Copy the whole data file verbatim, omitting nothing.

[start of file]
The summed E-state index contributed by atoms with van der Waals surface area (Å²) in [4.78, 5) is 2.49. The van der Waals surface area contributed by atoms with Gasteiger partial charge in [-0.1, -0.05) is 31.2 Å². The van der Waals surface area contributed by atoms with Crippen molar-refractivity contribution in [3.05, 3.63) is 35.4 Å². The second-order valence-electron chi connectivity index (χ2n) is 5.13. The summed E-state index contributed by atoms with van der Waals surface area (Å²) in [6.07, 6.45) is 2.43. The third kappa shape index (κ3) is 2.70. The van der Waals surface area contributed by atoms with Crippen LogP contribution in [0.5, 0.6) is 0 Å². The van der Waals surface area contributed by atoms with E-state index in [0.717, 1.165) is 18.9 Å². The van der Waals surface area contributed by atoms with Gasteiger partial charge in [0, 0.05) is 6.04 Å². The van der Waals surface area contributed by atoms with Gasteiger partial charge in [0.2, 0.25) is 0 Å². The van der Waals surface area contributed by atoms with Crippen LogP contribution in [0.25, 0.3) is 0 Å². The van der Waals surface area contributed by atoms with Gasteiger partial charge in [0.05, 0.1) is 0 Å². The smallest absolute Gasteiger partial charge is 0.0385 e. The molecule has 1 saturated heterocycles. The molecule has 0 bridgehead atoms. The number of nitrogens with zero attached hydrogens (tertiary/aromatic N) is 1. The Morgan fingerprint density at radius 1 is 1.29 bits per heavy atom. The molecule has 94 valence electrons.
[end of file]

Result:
The summed E-state index contributed by atoms with van der Waals surface area (Å²) in [4.78, 5) is 2.49. The van der Waals surface area contributed by atoms with Gasteiger partial charge in [-0.1, -0.05) is 31.2 Å². The van der Waals surface area contributed by atoms with Crippen molar-refractivity contribution in [3.05, 3.63) is 35.4 Å². The second-order valence-electron chi connectivity index (χ2n) is 5.13. The summed E-state index contributed by atoms with van der Waals surface area (Å²) in [6.07, 6.45) is 2.43. The third kappa shape index (κ3) is 2.70. The van der Waals surface area contributed by atoms with Crippen LogP contribution in [0.5, 0.6) is 0 Å². The van der Waals surface area contributed by atoms with E-state index in [0.717, 1.165) is 18.9 Å². The van der Waals surface area contributed by atoms with Gasteiger partial charge in [0, 0.05) is 6.04 Å². The van der Waals surface area contributed by atoms with Gasteiger partial charge in [0.2, 0.25) is 0 Å². The van der Waals surface area contributed by atoms with Crippen LogP contribution in [0.25, 0.3) is 0 Å². The van der Waals surface area contributed by atoms with Gasteiger partial charge in [0.05, 0.1) is 0 Å². The smallest absolute Gasteiger partial charge is 0.0385 e. The molecule has 1 saturated heterocycles. The molecule has 0 bridgehead atoms. The number of nitrogens with zero attached hydrogens (tertiary/aromatic N) is 1. The Morgan fingerprint density at radius 1 is 1.29 bits per heavy atom. The molecule has 94 valence electrons.